Picture
Ancient woman wearing caul.
Text: Isiah 3:18 
"In that day the Lord will take away the bravery of their tinkling ornaments about their feet, and their cauls, and their round tires like the moon." 

CAULS
In Hebrew, the word for Cauls is "Shabiys". It is a seldom-used word and means to "interweave" as in netting. Or in this case, a hairnet. The Septuagint explains it as a net-works or caps of net-works worn on the head. 

But a Caul was no ordinary hairnet. 

Since ancient times, hair nets have been a popular fashion accessory for women.  Egyptian and Assyrian monuments show figures of women with ornamented netting draped over the head. Some of these early hairnets have been recovered and are 
displayed in museums where they are marveled over for the beauty and intricacy.

And what does an ancient hairnet look like?

A caul was a woven strap or girdle, about four inches long, and placed on top of the head so that it extended from ear to ear and rested on the brow. It may or may not have more netting attached that enclosed or held up the hair itself. Engravings show both.

From Rev. Joseph Roberts:  (Description of a Caul that he viewed.) "It was made of gold and with many joints (in the netting) and it contained 45 rubies and 9 pearls all knotted into the netting. (Oriental Illustrations of the Sacred Scriptures" (London 1844.)

So why is the caul of particular interest?

Along the edge of a caul, numerous spangles, balls or small sun-like shapes of hammered metal were attached by threads or ribbons and allowed to dangle down over the eyes. Sometimes coins were also attached. As a woman moved, the ornaments of her caul caught the sunlight, glistened and tinkled. 

1 Peter 3 indicates that caul wearing was still in practice in the first century AD. However, by that time, the sun symbols, jewels and other ornaments were also being braided down the length of the hair itself.


Picture
Ornaments attached to the tires draped around the necks or across the foreheads of camels.

TIRES
In Hebrew, the word for tires is "saharon" and means a round pendent that is shaped like a crescent or half-moon and hung about the neck.  

In ancient times, tires were made of gold or silver and fastened around the neck by means of a ribbon, strap, or thinly crafted metal. While only women wore cauls, both men and women wore tires. Camels also wore tires. 

A poor person might have a single tire draping down between the breasts, but wealthy women were known for wearing elaborate tires that covered most of their chests. Sometimes, several tires were worn at once.

So what do ancient tires look like?

These moon-shaped ornaments could be plain metal or highly decorated with precious stones. Some contained inscriptions or engravings that gave an indication as to their purpose. Such a practice was especially common to the later Arabs,

What was the purpose of cauls and tires?

A number of meanings were associated with the wearing of the cauls and tires depending on the culture and the era a caul might be worn to show wealth, as an indication of one's position in society or away to call attention to or enhance one's beauty.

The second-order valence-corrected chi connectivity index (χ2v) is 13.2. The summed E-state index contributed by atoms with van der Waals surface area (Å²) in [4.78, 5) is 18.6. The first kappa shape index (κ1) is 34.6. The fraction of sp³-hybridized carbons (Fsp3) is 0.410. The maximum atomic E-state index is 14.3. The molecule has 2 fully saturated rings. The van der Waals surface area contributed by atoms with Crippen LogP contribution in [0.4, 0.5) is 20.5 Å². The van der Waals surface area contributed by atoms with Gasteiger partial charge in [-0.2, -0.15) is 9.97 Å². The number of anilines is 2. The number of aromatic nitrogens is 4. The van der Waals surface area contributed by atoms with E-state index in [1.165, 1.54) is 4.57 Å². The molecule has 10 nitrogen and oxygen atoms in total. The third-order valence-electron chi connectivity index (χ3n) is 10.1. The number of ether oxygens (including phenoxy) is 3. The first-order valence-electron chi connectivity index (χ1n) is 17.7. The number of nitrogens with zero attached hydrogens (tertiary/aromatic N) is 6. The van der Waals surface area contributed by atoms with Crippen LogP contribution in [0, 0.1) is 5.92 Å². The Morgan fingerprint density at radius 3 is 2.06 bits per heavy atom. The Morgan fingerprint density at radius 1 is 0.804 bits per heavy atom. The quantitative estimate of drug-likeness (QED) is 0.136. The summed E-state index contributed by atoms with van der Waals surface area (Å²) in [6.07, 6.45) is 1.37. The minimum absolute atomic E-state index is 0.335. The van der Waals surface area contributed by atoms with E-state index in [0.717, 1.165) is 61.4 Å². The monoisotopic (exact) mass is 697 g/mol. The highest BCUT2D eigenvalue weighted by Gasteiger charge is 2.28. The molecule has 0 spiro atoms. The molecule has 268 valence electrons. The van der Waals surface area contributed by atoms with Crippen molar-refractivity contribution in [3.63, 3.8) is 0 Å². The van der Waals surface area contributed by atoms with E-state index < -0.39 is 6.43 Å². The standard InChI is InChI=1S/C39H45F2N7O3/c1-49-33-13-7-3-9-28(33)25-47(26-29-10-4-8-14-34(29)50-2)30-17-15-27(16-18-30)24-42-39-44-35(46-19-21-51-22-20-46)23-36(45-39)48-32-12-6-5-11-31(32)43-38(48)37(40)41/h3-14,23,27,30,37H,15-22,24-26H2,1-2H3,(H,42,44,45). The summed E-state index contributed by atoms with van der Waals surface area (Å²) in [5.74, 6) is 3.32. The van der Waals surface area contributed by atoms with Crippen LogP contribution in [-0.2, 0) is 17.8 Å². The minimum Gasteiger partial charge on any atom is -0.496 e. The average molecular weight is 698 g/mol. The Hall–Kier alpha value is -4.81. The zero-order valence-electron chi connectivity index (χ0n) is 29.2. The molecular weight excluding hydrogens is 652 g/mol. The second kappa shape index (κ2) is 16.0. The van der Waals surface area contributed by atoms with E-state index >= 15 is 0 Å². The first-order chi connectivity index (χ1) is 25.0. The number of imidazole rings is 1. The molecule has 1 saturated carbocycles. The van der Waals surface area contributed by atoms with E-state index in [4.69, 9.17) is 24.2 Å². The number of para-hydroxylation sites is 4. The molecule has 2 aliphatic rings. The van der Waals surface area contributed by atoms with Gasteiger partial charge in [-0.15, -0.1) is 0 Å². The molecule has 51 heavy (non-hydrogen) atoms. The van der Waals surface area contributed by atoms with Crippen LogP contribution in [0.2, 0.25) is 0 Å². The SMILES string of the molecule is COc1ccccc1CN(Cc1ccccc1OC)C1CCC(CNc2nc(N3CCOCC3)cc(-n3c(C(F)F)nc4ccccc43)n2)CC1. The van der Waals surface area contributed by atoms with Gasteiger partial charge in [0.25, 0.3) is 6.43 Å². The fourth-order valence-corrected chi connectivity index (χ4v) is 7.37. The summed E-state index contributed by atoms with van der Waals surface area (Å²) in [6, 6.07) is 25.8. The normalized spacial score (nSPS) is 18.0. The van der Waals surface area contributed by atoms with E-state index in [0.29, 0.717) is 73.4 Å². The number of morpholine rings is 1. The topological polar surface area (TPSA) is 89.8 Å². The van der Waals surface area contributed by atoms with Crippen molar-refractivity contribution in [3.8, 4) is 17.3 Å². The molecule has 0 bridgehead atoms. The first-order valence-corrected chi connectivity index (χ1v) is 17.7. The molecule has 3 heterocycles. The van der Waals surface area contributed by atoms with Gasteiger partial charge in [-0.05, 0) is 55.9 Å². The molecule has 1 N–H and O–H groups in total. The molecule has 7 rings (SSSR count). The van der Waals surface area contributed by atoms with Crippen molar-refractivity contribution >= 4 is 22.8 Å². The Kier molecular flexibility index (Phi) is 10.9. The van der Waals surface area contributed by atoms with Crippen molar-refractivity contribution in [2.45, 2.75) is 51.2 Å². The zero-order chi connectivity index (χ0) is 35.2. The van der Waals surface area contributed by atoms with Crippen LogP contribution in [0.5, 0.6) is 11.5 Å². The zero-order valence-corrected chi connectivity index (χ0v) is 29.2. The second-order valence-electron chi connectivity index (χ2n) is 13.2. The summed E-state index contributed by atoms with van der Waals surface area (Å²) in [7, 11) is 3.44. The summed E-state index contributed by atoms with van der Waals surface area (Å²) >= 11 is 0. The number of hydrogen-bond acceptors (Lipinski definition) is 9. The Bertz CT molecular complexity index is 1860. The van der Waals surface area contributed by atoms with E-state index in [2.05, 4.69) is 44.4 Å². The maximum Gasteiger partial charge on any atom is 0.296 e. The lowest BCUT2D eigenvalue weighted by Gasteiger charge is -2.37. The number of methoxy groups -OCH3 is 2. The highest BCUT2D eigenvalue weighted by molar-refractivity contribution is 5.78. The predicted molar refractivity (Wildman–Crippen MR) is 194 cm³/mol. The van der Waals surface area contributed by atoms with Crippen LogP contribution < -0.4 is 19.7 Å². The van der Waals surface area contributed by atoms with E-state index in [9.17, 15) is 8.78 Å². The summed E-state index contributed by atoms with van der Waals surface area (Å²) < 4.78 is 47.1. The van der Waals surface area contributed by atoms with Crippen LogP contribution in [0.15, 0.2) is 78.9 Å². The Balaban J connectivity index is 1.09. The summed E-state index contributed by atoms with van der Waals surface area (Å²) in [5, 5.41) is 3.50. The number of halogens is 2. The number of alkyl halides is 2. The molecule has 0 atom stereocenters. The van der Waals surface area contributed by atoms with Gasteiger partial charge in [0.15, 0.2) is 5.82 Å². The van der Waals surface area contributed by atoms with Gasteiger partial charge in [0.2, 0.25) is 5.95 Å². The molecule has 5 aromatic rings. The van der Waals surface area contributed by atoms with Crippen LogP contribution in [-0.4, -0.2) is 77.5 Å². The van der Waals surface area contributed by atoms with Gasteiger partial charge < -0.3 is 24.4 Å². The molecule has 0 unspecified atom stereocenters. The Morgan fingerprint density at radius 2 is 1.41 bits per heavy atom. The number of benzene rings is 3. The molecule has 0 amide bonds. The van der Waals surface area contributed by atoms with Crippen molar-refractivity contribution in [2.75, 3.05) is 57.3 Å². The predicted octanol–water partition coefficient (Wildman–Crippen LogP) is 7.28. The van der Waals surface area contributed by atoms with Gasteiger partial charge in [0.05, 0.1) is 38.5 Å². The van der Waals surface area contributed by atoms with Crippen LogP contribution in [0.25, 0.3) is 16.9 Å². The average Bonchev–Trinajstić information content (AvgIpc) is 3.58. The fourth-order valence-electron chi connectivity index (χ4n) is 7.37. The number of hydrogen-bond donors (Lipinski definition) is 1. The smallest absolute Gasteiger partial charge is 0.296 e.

Later Arabs used cauls and tires to prevent the "evil eye".
Camels draped with tires were thought to keep the caravan safe during travel or trade. The continual tinkling noise of the moon-shaped ornaments was believed to ward off evil spirits. 


However, discs and crescents were also well-recognized symbols of the popular sun and moon cults. And these cults were especially appealing to the vain.  By New Testament times, the wearing of Cauls and Tires, with their representations of the sun and moon, had become a common and accepted way to show one's spiritual leanings or allegiance to the worship of these heavenly bodies.


*The introductory text is rich with symbolism and descriptive contrast. Usually, Isaiah did not delve into minute particulars of a subject; this case being women’s adornment. But in his third chapter, he stepped out of character. With great determination of meaning, he specifically listed those ornament that were considered vulgar public displays of wealth, status, glory and  idolatry to describe Jerusalem and Judah in the time of Uzziah-Jotham. In words understandable to his audience, Isaiah is saying that God's holy people have degenerated into a vain,  self-serving,  haughty, high-minded, proud, self-centered, self-flattering and idolatrous people. They have ceased to love God. They love themselves more. 

The point of Isaiah's address (Chapter 3) is ) God's universal judgment against those who are self-absorbed and practice false glory.


*From Commentarius de vestitu mulierum Hebraearum ad Jes. Isa.3:16-24, Ludg. '
Batav 1745 (a quarto volume), and in that of Ant. Theod. Hartmann, consisting of 
three octavo volumes, and entitled Die Hebräerin am Putztische und als Braut    (The Jewess at the Toilet-table, and as Bride, 1809-10). 



Copyright by Ancient Bible History - Eden Games Inc.

 


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